When Er Shi Huangdi 二世皇帝 (r. 209-207 BCE), the second (and last) emperor of the Qin dynasty, came to the throne, he decided to lacquer the Great Wall. The dwarf jester You Zhan 優旃 (Jester Twisty Pole) used the reductio ad absurdum technique to dissuade him. This is a regular method used by jesters to change behaviour in the ruler – don’t oppose them, just agree with them to such a degree that they come to see the absurdity of their idea for themselves.
The story was so well known that well over 1,000 years later it was cited as a reference point for a jester using humour to change a ruler’s behaviour.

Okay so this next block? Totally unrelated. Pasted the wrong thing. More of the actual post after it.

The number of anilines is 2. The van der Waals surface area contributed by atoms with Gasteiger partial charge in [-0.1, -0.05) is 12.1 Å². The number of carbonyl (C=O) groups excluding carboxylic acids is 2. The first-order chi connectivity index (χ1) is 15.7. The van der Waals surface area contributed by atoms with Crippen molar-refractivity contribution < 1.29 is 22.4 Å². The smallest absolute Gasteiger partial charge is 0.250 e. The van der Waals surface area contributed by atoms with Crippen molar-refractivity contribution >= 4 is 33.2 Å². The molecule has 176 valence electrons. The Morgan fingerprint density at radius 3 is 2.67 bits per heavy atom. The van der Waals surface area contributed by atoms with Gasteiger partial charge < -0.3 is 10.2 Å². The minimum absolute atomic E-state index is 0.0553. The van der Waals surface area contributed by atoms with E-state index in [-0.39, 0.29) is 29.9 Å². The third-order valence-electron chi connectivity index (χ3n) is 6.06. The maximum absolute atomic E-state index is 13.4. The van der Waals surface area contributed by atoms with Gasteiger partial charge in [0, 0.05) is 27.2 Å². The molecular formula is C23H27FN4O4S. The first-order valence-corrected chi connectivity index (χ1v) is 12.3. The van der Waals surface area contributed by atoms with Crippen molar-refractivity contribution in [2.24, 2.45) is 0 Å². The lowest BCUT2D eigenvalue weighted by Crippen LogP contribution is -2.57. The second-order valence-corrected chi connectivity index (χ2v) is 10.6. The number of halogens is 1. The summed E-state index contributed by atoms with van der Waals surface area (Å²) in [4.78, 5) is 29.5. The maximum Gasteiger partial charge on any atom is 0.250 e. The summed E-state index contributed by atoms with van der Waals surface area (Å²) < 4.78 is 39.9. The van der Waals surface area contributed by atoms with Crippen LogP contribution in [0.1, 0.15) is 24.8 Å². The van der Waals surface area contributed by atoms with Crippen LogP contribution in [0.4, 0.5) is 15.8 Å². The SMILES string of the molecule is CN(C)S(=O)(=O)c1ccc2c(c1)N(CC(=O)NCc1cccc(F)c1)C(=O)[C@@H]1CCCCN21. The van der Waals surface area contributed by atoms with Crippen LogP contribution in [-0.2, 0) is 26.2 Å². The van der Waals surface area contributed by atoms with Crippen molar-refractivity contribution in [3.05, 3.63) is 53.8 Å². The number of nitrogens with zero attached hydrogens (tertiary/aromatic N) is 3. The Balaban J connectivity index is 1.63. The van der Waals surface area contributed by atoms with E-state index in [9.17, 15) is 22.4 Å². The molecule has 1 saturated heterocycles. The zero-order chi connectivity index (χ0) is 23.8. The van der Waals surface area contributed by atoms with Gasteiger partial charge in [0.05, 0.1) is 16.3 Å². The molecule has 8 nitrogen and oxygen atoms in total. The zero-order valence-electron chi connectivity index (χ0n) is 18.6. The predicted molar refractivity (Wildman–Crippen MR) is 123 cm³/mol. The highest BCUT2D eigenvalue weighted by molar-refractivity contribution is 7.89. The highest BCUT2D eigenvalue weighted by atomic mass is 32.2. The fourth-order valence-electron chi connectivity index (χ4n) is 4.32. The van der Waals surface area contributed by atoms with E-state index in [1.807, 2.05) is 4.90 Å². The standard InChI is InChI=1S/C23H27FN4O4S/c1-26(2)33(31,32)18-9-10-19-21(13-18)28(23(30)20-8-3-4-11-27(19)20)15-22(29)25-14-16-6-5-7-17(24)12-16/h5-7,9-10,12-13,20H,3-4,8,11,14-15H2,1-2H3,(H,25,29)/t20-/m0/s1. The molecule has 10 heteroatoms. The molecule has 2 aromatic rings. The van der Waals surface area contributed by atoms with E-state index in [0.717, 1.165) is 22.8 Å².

“That’s a splendid idea,” said Jester Twisty Pole. “If you hadn’t mentioned it, Your Majesty, I’d certainly have suggested it myself. It might mean an awful lot of toil and trouble for the ordinary people, but all the same it’s a magnificent project. Lacquer the Great Wall all smooth and shiny, then it’ll be too slippery for any invaders to climb over. Now, let’s get down to the practical side of the job. The lacquering’s easy enough, but building the drying room may present a problem or two.” The Second Emperor burst out laughing and shelved his project.
Source: `Guji liezhuan’ 滑稽列傳, in Shiji 史記, by Sima Qian 司馬遷 (c. 145-86 BC), annot. Pei Yin 裴駰 (Shanghai: Zhonghua Shuju, 1963), vol. 10, fol. 126, p. 3203; trans. by Dolby, Jesters, pp. 36-37.
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